Neurophysiological Vigilance Indicators and Operational Analysis of a Train Vigilance Monitoring Device: A Laboratory and Field Study
Vigilance and attentiveness of train drivers are usually tested by vigilance monitoring devices (VMDs) which require certain motor responses. The continuous performance of this “secondary task” over years may, however, enable the dtriver to respond correctly to the VMD even when in a state of lowered vigilance during which his overall performance is reduced. This problem has to be studied by comparing the performance of the secondary task with objective neurophysiological vigilance indicators.
The present study, which is still progressing, has three approaches. The actual performance of drivers operating the VMD on an electric engine is studied; the performance of trained and untrained subjects operating the VMD is compared to neurophysiological vigilance indicators (EEG, EOG) in a laboratory simulation; and neurophysiological vigilance parameters together with the operation of the VMD are examined in a monotonous car driving situation. The results so far obtained indicate that the engine dtrivers develop a spontaneous and rhythmic way of operating the VMD which permits correct operation of the system even at low levels of vigilance.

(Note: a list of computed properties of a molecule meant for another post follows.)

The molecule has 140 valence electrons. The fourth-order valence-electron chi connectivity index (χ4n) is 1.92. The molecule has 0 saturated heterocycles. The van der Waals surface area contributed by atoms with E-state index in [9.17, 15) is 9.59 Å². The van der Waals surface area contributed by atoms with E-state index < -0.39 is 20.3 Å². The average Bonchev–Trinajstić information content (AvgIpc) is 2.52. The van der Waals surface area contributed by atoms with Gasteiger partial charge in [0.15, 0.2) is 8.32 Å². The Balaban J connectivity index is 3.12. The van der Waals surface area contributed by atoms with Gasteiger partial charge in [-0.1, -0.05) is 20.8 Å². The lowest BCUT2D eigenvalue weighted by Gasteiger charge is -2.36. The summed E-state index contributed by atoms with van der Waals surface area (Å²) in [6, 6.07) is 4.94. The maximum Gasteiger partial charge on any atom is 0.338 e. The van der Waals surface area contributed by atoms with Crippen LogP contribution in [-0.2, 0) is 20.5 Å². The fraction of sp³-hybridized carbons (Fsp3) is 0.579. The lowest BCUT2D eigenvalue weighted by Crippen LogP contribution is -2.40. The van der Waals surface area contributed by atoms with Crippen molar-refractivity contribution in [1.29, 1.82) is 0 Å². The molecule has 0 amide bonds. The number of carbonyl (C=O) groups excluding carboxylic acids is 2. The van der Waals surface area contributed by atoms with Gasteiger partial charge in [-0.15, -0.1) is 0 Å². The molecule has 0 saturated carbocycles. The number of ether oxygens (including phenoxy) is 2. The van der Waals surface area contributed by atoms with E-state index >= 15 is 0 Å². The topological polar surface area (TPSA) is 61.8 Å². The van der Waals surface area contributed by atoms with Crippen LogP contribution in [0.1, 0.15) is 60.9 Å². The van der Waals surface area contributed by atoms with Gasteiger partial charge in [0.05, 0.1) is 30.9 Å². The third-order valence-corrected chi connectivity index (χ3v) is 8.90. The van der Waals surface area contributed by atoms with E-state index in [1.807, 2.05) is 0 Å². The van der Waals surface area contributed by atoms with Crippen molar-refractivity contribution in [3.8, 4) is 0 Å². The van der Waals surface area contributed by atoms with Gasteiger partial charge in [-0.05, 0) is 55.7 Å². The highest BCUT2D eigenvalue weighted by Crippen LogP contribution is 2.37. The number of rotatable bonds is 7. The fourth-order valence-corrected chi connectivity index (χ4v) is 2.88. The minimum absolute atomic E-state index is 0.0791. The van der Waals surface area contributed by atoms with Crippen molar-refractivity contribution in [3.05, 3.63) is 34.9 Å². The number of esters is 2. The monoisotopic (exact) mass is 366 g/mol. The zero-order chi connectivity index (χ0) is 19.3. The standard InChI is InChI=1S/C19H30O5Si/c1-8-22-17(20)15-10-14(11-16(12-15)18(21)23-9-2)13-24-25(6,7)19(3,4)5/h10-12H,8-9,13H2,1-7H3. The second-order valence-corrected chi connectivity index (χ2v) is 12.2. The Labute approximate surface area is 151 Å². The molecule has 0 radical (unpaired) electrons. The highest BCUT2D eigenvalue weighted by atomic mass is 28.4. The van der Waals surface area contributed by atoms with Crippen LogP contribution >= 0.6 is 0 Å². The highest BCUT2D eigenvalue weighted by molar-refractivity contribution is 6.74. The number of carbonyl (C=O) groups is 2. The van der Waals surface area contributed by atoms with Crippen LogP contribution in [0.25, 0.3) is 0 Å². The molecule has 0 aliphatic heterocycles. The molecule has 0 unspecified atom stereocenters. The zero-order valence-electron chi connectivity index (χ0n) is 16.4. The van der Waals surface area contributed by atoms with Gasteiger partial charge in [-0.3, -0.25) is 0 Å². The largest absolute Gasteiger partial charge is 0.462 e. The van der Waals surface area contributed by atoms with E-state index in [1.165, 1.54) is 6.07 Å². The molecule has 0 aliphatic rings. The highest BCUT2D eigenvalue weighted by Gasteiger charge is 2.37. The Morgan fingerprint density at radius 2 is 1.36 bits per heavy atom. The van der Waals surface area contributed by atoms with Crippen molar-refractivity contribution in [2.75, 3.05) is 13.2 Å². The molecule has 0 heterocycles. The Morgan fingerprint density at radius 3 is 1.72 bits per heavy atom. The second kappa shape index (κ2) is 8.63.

KeywordsWarning Signal Secondary Task Alpha Activity Truck Driver Brake System
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